Click to Skip Ad
Closing in...

Watch: Supercut Video Essay Featuring "135 Of The Most Beautiful Shots In Cinema"

by Oliver Lyttelton
July 18, 2012 2:38 PM
  • |

We can't say that we're necessarily the biggest fans of the "supercut," those viral videos that take a bunch of examples of a particular thing -- people cussing, or saying a particular line, or whatever -- pull them together with some natty editing, and then just hang around collecting views. Generally speaking, they feel like kind of a waste of time, and are sort of indicative of a depressing pick & mix engagement with culture. But having said that, Christian Marclay's "The Clock," which cuts together moments of instances of time in film over a 24-hour period, is one of the most amazing things we've ever seen, and that's essentially an extension of the supercut principle, so we're certainly open to it. 

A new video essay by Jason Bailey that just popped up at Flavorwire is no "The Clock," but it's certainly worth a watch; collecting 135 shots from 86 movies that the site and their commenters labeled some of cinema's most beautiful. And watching them unfold (even if some are in less-than-optimal quality), it's hard to disagree. You can look over at Flavorwire for the full list of films, but no cheating, see how many you can name in the comments section below. For a little antidote to "The Dark Knight Rises" madness, the clip can be viewed below.

135 Shots That Will Restore Your Faith in Cinema from Flavorwire on Vimeo.

  • |

More: Film Trailers

Free Indie Movies and Documentaries    


  • Wes | August 4, 2012 4:25 AMReply

    another one:

  • Joe G. | July 19, 2012 4:58 AMReply

    Can I call BS?

    So many not great shots, many just plain the wrong movie. A bunch were the right movie, wrong shot. Sort of incompetent, yet pretentious and annoying all in one. Removing all context from these emotional scenes of characters serves what purpose? People may not have seen all the films, and random chaotic jumping about is just an empty exercise in cutting an pasting.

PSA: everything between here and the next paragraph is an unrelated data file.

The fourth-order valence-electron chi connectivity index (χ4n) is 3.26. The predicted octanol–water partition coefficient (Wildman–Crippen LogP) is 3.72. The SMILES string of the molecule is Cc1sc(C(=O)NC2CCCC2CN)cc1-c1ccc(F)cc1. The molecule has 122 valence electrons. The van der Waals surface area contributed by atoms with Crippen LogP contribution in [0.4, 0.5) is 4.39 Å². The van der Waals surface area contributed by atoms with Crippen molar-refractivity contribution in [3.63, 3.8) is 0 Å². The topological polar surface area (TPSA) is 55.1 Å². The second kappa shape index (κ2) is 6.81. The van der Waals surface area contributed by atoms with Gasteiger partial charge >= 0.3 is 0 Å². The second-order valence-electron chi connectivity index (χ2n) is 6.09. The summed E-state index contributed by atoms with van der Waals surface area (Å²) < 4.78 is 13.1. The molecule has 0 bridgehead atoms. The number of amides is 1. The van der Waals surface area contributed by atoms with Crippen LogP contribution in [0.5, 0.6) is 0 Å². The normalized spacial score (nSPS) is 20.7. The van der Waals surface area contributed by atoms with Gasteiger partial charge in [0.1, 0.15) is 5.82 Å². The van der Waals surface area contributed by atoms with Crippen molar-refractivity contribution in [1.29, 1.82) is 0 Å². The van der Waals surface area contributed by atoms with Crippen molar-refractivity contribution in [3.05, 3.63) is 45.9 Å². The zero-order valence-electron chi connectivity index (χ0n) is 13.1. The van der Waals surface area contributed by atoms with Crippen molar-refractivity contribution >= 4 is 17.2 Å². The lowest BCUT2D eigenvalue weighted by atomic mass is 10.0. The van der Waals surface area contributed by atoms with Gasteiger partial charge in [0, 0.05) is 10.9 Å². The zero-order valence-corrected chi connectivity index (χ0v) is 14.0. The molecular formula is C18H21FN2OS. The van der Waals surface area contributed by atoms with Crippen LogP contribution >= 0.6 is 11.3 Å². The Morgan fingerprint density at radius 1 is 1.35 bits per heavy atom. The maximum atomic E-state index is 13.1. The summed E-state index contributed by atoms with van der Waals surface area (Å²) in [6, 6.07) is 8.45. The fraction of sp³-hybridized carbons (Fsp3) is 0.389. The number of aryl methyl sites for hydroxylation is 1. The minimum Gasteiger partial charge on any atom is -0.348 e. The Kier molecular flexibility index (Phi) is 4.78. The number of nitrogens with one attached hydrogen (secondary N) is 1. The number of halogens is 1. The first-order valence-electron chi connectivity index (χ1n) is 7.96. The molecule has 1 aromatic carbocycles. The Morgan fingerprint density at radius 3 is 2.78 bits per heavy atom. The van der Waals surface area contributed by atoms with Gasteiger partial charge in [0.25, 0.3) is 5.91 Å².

• JD | July 18, 2012 4:54 PMReply

    What on earth is the point of including some of those images (i.e. Night Of The Hunter and In Cold Blood, for starters) and then cutting away right before the moment that actually makes it a great shot!?! It's not Lillian Gish in a rocking chair, it's Robert Mitchum in the yard!

    Nice attempt, but flawed, for sure. To see this done right (arguably never better) check out the opening and closing montages from "Visions Of Light".

  • Christian | July 18, 2012 3:40 PMReply

    The music reminds me of Adaptation, but there are no shots from that movie. Which has some of the best nature shots.

  • Katie Walsh | July 18, 2012 3:27 PMReply

    Is it weird that I would pick completely different shots from these movies?

  • Jess | July 18, 2012 4:13 PM

    Me too, in a lot of cases. Also, I think sometimes it's the sequence, rather than the shot, that people are enthused about, viz Children of Men: undoubtedly a great, great sequence, but really only in the context of the film and not especially typified in that one shot.

  • Ron@homo | July 18, 2012 3:04 PMReply

    Not very impressive. What are Martha Marcy May Marilena and The man who cried doing there? Some of his choices are completely random and not that great. He basically assembled shots of skies and setting suns.

  • matt | July 18, 2012 8:56 PM

    if you read the initial post on flavorwire it explains this was put together from reader comments of what their fave shots were. So it doesn't exactly purport to be the absolute best list of movie shots (which it clearly isn't), just a fun compilation of nice ones.

  • eric | July 18, 2012 3:38 PM

    he clearly just went threw his dvd collection and ripped it all. It's a great video, it tells a story using some great visuals BUT the title of it is so misleading!

  • cirkusfolk | July 18, 2012 3:18 PM

    I agree. He also kept using the same movies over and over. OK i get it, you like Terrance Malick.

Email Updates